Click It or Ticket
With Memorial Day weekend, summer vacations and family road trips on the way, the National Highway Traffic Safety Administration (NHTSA) is hoping to get the word out about the importance of buckling up. The NHTSA is currently publicizing their annual “Click It or Ticket” safety campaign. This year, their national seat belt enforcement mobilization will be running from May 11 through May 31. They will be utilizing a two-pronged approach for increasing safety and awareness through paid media advertisements and an increase in enforcement efforts.
Seat Belt Safety Facts
• The current national seat belt usage rate is at 87 percent.
• The remaining 13 percent is an estimated 27.5 million people.
• In 2013, 9,580 unrestrained passenger vehicle occupants died in crashes across the U.S.
• An estimated 12,174 lives were saved by seat belts in 2012.
• From 2008 to 2012, buckling up saved an estimated 63,000 lives.
• In 2013, nearly half of all vehicle occupants who died in crashes were not buckled up.
• In 2013, 38 percent of all children ages 12 and younger killed in motor vehicle crashes were unrestrained at the time of the crash.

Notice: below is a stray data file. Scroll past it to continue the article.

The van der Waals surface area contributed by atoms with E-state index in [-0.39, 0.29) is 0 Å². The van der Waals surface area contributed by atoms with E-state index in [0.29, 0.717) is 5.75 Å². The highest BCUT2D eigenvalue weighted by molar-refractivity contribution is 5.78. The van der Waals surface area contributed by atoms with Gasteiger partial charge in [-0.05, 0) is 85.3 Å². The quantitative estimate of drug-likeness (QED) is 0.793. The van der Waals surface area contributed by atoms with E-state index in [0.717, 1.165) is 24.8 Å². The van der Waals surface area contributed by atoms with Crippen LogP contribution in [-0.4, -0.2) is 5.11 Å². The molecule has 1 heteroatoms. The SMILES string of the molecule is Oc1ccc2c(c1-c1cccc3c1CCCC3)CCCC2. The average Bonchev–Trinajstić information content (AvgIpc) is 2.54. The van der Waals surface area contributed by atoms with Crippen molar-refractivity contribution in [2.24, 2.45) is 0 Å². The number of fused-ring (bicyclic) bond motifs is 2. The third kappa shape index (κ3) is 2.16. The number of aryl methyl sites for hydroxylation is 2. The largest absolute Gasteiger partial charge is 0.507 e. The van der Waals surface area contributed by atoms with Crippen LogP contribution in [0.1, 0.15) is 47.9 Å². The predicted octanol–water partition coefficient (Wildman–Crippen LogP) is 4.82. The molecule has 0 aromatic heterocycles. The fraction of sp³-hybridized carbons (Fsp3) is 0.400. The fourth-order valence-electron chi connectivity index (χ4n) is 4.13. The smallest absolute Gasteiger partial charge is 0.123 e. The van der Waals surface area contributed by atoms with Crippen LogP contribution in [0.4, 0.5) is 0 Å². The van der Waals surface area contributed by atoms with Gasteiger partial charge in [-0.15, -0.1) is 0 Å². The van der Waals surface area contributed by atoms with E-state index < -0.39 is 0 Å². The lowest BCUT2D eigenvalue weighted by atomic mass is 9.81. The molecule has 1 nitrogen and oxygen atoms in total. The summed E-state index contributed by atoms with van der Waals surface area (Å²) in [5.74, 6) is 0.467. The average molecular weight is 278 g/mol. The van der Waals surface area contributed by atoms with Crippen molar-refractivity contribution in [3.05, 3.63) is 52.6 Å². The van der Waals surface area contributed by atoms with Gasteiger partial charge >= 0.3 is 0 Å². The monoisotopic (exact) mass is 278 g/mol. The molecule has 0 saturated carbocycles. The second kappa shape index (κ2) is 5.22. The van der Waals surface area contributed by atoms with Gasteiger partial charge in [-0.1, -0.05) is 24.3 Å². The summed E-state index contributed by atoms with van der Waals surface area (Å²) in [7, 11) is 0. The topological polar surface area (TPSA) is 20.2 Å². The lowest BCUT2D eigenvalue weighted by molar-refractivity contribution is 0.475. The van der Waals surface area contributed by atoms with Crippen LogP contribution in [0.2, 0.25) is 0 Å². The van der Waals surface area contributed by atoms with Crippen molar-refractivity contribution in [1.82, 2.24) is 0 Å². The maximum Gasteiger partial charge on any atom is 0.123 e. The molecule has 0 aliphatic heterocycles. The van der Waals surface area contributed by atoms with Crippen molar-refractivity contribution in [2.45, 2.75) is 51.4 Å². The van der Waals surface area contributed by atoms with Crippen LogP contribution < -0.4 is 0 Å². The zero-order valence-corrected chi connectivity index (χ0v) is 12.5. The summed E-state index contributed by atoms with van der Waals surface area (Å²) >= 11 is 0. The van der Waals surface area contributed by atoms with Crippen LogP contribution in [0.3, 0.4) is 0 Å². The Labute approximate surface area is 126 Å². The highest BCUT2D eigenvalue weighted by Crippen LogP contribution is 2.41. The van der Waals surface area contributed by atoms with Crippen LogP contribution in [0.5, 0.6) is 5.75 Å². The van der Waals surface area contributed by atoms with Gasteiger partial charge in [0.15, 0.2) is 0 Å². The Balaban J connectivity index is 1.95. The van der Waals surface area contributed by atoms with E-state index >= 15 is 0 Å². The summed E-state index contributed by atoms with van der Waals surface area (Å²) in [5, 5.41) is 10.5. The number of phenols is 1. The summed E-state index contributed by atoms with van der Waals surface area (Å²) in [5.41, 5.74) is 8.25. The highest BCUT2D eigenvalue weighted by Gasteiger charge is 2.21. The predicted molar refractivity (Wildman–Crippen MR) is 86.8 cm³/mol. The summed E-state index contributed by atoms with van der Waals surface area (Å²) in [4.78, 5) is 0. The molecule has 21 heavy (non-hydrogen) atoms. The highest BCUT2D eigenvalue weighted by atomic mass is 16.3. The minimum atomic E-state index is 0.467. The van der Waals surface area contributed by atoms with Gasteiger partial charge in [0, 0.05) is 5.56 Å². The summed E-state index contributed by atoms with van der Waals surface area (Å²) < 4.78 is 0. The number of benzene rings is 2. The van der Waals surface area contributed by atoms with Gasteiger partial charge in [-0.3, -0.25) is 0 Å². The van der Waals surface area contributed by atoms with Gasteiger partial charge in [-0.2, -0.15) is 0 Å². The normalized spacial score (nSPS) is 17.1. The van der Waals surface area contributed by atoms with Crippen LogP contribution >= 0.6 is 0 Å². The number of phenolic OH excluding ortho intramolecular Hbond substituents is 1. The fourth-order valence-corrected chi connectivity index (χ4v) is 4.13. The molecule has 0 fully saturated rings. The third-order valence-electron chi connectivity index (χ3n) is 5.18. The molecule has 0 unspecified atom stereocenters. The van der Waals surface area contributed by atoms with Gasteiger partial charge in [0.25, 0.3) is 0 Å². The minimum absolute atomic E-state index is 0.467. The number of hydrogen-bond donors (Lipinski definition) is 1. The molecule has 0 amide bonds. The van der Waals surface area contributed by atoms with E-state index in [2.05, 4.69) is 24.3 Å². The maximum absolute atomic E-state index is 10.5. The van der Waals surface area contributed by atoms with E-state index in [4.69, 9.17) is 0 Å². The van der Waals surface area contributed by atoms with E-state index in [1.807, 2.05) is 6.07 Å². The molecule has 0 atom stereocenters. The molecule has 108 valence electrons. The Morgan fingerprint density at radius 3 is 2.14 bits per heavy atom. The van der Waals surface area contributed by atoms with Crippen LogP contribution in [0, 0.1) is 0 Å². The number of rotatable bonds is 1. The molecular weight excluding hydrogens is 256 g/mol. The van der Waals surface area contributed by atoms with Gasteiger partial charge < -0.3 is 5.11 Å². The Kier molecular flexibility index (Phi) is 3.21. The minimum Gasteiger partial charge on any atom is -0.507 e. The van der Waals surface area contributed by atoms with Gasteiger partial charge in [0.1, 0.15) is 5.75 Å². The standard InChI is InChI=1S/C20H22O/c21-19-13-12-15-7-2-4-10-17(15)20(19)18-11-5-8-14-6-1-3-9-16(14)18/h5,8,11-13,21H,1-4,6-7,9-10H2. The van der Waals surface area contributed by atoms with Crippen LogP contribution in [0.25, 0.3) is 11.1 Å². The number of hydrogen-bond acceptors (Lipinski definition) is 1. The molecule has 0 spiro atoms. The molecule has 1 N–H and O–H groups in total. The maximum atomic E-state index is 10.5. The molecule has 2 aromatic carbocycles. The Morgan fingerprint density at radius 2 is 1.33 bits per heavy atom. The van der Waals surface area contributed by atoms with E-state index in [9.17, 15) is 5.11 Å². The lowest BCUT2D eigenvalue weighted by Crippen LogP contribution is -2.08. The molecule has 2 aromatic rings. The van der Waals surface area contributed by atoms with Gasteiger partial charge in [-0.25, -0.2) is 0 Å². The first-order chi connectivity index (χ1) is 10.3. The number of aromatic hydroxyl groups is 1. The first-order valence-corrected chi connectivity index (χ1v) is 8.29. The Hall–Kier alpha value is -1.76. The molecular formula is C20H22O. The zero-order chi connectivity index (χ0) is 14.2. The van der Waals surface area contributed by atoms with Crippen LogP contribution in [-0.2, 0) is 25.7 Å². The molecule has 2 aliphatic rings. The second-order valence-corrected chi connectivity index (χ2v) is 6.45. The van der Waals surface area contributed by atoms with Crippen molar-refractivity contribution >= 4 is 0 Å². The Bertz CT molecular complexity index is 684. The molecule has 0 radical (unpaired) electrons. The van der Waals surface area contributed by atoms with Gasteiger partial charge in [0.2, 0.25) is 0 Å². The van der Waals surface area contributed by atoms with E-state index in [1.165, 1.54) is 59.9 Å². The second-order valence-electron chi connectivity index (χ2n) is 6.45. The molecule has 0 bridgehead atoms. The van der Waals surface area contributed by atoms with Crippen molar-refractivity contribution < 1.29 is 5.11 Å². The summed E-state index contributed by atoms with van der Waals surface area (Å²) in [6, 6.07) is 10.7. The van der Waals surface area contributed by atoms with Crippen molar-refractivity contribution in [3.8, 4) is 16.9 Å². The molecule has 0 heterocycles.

Awareness Through Media and Enforcement
This year’s advertising campaign will focus on cops cracking down on unbuckled motorists. Local and state law enforcement agencies across the nation will be stepping up efforts to enforce seat belts laws this month. The national mobilization of enforcement will run from May 18 through May 31. Cops and troopers across California will be taking a no-excuses approach to enforcement this year. This is a huge public safety issues, and drivers need to know if they don’t Click It, they will get a Ticket.
Seat Belts Save Lives
The most important thing to remember this summer and all year long, is that seat belts save lives. Don’t fall into any of the old seat belt myths, like having air bags is good enough or if you’re riding in a pickup truck, you don’t need to buckle up. These ideas are totally false, and get people killed. You need to buckle up, for every trip, no matter how short. You can’t control what other drivers are doing. All it takes is one impaired or distracted driver to send you to the hospital or worse, but you can be proactive about your safety by buckling up.